To optimize commercial field operation processes, a simple contract was designed with only a few payment rules that include a large set of field activities that might be developed in association with metering equipment. Using this system, EDP Distribuição can associate the payment for each work order executed by the ESP. This process has major advantages for EDP Distribuição, which only needs to control the quality of the work executed and the type of payments for the work done in the field. The ESP has the advantage of fast payments for completed work.
Focusing on the network optimization and management to minimize the effect of outages, a large number of MV/LV transformer cabinets are being equipped with remote-control systems based on the importance of the customers supplied, the network load and the difficulty to access the installations. The installation of remote-control metering equipment is also contributing to the operations optimization project. In DRCL, all MV clients are already equipped with remote energy metering. The most common method is to attach a GSM modem to the energy meter. This solution is being installed gradually for special LV customers whose load exceeds 41.4 kVA and for microgeneration applications. Other solutions are being tested in DRCL network using either GSM or powerline communication systems.
To optimize network assets, EDP Distribuição introduced a policy whereby existing distribution transformers are relocated to ensure that transformers with excess capacity are moved to substations experiencing a higher demand. This simple procedure allows for network improvements without the need for further capital expenditure.
In seeking to operate the network with optimal utilization of MV/LV transformer capacity, achieved by loading the units close to the nominal nameplate rating, the electromagnetic losses are minimized. This reduces the need for additional MV/LV substations, which is especially important in high-density neighborhoods where land is a premium and substation sites are difficult to locate. One of the utility’s more ambitious undertakings, linked to environmental concerns, is the program and the procedures used to verify and replace, wherever required, those distribution transformers with insulating oil containing PCB.
In consideration of the aim to reduce CO2 emissions linked to energy production, and in accordance with European Union regulation and the normative levels established in Kyoto Protocol, the Portuguese government has introduced customer-based incentives. The new methodology will give LV customers incentives to install energy production equipment to produce energy for their own consumption. The renewable energy sources to be used include solar, wind or cogeneration.
The process for a regular customer to become an energy producer is easy. It requires registration in a specially designed Internet portal, and the selection of the generation solutions presented and the equipment installers, without the need for the usual exhaustive project design and approval processes.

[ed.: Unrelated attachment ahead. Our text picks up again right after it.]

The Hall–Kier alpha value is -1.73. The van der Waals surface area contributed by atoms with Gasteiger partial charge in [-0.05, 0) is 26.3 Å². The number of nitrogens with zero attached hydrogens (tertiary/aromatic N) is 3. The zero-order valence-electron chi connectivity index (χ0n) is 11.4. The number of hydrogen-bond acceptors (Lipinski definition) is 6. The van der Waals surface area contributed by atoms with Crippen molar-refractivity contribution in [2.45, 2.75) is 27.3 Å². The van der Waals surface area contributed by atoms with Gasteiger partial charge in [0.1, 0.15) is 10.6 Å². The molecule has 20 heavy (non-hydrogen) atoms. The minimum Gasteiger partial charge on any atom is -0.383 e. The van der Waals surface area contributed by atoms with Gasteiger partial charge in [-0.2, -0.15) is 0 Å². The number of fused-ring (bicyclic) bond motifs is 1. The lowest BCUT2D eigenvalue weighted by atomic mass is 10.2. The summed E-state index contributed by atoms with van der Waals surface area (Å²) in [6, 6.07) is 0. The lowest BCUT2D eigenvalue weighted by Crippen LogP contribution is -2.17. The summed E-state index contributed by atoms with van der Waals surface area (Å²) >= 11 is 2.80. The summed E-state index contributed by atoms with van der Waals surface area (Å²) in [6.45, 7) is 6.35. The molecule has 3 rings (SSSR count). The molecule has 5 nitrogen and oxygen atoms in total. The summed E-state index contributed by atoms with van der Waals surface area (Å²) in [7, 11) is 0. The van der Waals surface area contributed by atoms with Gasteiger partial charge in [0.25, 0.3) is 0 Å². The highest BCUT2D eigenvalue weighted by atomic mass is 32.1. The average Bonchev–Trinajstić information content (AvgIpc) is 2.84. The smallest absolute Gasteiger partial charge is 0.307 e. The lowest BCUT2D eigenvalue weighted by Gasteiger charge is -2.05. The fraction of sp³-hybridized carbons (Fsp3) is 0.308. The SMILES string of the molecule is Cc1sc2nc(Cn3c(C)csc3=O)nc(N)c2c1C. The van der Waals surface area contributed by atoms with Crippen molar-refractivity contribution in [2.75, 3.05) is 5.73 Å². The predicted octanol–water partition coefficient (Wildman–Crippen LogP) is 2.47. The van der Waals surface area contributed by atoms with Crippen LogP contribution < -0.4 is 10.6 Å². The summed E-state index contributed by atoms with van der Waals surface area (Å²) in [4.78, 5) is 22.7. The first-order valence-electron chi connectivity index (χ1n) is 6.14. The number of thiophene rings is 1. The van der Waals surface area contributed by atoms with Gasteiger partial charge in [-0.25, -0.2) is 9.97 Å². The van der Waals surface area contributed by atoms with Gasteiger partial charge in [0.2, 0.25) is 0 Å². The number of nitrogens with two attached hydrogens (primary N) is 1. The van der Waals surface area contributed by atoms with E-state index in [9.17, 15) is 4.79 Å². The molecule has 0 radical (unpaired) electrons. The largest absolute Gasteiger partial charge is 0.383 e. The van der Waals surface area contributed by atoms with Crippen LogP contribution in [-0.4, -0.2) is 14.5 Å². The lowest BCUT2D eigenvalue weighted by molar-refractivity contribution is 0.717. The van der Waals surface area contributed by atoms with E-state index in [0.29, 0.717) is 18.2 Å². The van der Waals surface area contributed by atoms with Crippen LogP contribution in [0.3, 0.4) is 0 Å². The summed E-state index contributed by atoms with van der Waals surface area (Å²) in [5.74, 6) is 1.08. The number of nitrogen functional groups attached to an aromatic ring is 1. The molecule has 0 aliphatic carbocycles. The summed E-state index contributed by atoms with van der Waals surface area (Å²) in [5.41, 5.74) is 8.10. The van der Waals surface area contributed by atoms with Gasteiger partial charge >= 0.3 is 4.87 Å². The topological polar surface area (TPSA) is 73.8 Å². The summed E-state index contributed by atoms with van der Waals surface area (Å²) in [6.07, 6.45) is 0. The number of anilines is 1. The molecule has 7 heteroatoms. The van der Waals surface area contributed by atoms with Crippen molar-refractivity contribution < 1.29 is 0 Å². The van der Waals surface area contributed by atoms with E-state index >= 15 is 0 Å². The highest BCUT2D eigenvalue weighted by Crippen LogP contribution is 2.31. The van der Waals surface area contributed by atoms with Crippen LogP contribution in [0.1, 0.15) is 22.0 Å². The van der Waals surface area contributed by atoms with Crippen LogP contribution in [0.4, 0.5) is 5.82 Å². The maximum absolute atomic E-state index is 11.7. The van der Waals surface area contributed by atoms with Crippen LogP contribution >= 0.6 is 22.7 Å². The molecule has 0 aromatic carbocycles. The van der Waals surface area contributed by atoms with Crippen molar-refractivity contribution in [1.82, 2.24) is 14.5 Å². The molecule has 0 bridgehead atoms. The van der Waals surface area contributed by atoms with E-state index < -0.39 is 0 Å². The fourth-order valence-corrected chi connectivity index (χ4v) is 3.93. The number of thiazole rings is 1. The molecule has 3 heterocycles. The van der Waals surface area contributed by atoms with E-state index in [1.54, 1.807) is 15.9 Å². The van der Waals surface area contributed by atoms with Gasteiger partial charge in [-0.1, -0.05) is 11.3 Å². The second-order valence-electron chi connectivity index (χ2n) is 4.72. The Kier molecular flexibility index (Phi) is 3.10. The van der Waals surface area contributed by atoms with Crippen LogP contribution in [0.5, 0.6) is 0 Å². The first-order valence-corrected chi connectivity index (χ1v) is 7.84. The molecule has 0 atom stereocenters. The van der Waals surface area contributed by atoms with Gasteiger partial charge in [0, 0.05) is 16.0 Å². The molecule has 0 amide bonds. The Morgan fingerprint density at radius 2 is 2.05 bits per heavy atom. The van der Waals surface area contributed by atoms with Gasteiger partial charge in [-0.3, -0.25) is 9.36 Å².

The selected solution is often connected to the existing LV supply installation, so the energy delivered to the network is measured via a meter with a GSM modem. This provides the distributor with information when required. However, the energy infeed to the distribution network is limited to 50% of the customers’ contracted demand for energy.
The existing regulations define special monetary conditions for those customers who simultaneously install equipment for water and heating systems, if the maximum installed load is less than 3.68 kW. The maximum allowable load that can be installed is limited to 5.75 kW, although values above 3.68 kW are no longer entitled to government monetary support. All the energy supplied to the existing LV distribution network receives a payment based on each kilowatt produced above the regulated threshold.
Therefore, regulation now allows customers who suffer LV problems to install a microgeneration system to rectify the problem. However, there is one limitation for self-produced energy inflow into the network: The summation of all the power generated by microproducers cannot exceed 25% of the installed capacity of the MV/LV transformer cabinet supplying the area; otherwise, it would cause power flow problems on the network.
The representation and characterization of the electric networks, jointly with the cartographic base in a digital format used for referential installations, constitutes a strategic resource for network knowledge.
The technological developments are key tools to reinforce network operations, opening the door for the standard network development into smart grids through processes already taking place in EDP Distribuição – Inovgrid.
All the network development initiatives improve management operations, which, when coupled with the increasing knowledge of customer energy demands and expectations, will help EDP Distribuição to deliver the level of service required to achieve the goal of being a network operator reference utility.
Paulo Lúcio ([email protected]) was awarded an electrical engineering degree from Instituto Superior de Engenharia de Lisboa (Lisbon) in 1996 and joined EDP Distribuição. Lúcio began working on maintenance before moving to LV network connections. In 2007, he moved into the Commercial Assistance Lisbon’s department, responsible for energy metering equipment activities and smart grid implementation. He joined Network Planning Lisbon’s department in 2010, responsible for the planning and design of MV/LV network projects in Lisbon municipalities. Lúcio now works in Commercial Operations on activities related to energy metering equipment operations and remote metering analysis. Lúcio has coauthored technical papers presented at recent CIRED conferences.
Pedro Paulo ([email protected]) was awarded an electrical engineering degree from Instituto Superior Técnico (Lisbon) in 2001 and joined EDP Distribuição, working initially on MV/LV network design and project management. In 2004, Paulo moved into the maintenance department for Lisbon’s network area, working on CBM techniques for MV/LV cables. Currently, Paulo works in the Commercial Assistance Lisbon’s department on activities related to energy metering equipment and smart grid implementation. Paulo has coauthored technical papers presented at recent CIRED conferences.
Miriam Boucinha ([email protected]) was awarded an electrical engineering degree from Instituto Superior Técnico in 2004 and joined EDP Distribuição. Boucinha started her career on the maintenance activities, before moving to the metering department, dealing with information validation and delivery for the Iberia energy market. Boucinha has coauthored technical papers presented at the CIRED conferences since 2007.